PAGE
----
I was impressed right away when I learned that the chef uses only local or Canadian ingredients and that the menu changes daily, depending on what the he was able to find at the market. Most chefs wouldn’t be able to put up with a constantly changing menu, and the fact that Chef Walker insists upon it was amazing. After much deliberation, I opted for the wild boar on arugula with new potatoes and sour cherry, which turned out to be a deceptively light but satisfying dish. Afterwards I had the chance to chat with Dan, who is just as interesting as his food. He’s committee to fresh, locally sourced food and given that Weczeria has been wildly popular for seven years, it looks like Saskatoon is just as committed.
Luck was on my side when I visited Saskatoon, I was in town for the annual Taste of Saskatchewan. The pinnacle of foodie fairs in the province, the annual event attracts restaurateurs from Saskatoon and around the province and gives the public the chance to sample some of their best dishes. My only complaint about the event was that the portions were too big and I couldn’t try enough, but that’s where the negativity ends. Taste of Saskatoon was a lot of fun, combining food, drink and music to create a lively community event. It was packed as well; clearly Saskatooners (that can’t be right) love their food. I tried a few things, but the star of the show was a regional favorite, Saskatoon berry pie from the Berry Barn.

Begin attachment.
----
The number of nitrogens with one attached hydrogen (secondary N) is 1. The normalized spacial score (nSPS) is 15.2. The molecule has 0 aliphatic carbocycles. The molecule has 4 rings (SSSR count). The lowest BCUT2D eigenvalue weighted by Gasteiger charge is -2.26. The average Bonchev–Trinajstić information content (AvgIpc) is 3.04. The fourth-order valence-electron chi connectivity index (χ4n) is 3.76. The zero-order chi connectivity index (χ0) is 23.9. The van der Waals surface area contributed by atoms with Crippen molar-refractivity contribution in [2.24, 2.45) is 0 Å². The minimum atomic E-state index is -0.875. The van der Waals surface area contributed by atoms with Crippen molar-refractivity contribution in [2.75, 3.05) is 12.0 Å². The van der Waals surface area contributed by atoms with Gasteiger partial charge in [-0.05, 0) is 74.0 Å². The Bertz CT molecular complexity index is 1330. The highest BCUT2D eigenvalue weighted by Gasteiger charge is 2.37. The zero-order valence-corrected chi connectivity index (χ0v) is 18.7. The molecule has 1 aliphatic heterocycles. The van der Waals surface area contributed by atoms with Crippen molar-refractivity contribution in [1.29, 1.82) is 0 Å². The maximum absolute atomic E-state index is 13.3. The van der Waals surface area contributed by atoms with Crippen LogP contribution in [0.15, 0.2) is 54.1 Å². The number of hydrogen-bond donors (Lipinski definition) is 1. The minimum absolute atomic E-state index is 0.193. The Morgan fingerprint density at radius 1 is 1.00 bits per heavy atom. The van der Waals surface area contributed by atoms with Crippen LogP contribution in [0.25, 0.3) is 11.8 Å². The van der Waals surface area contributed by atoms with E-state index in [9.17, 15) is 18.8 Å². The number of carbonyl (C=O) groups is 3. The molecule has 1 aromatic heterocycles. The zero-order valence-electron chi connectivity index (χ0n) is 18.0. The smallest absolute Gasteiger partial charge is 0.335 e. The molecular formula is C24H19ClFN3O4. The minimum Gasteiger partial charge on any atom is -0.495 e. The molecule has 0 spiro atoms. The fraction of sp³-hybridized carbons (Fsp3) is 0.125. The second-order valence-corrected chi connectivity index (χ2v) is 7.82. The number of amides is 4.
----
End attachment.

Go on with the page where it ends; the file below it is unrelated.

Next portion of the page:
Saskatoon berries are purplish-blue berries that grow on a bush and were a dietary staple for the First Nations people. Today the berry is still wildly popular and can be found in just about everything, from pemmican to syrup. The Berry Barn is an institution and their location on overlooking the South Saskatchewan River makes it a popular place for meals and even weddings. They’re a working farm too and harvest 28,000 pounds of Saskatoon berries every year on their 27-acre orchard.
The pie was just as good as everyone promised, and I walked away reminiscing about the flavors, the hallmark of any great culinary experience.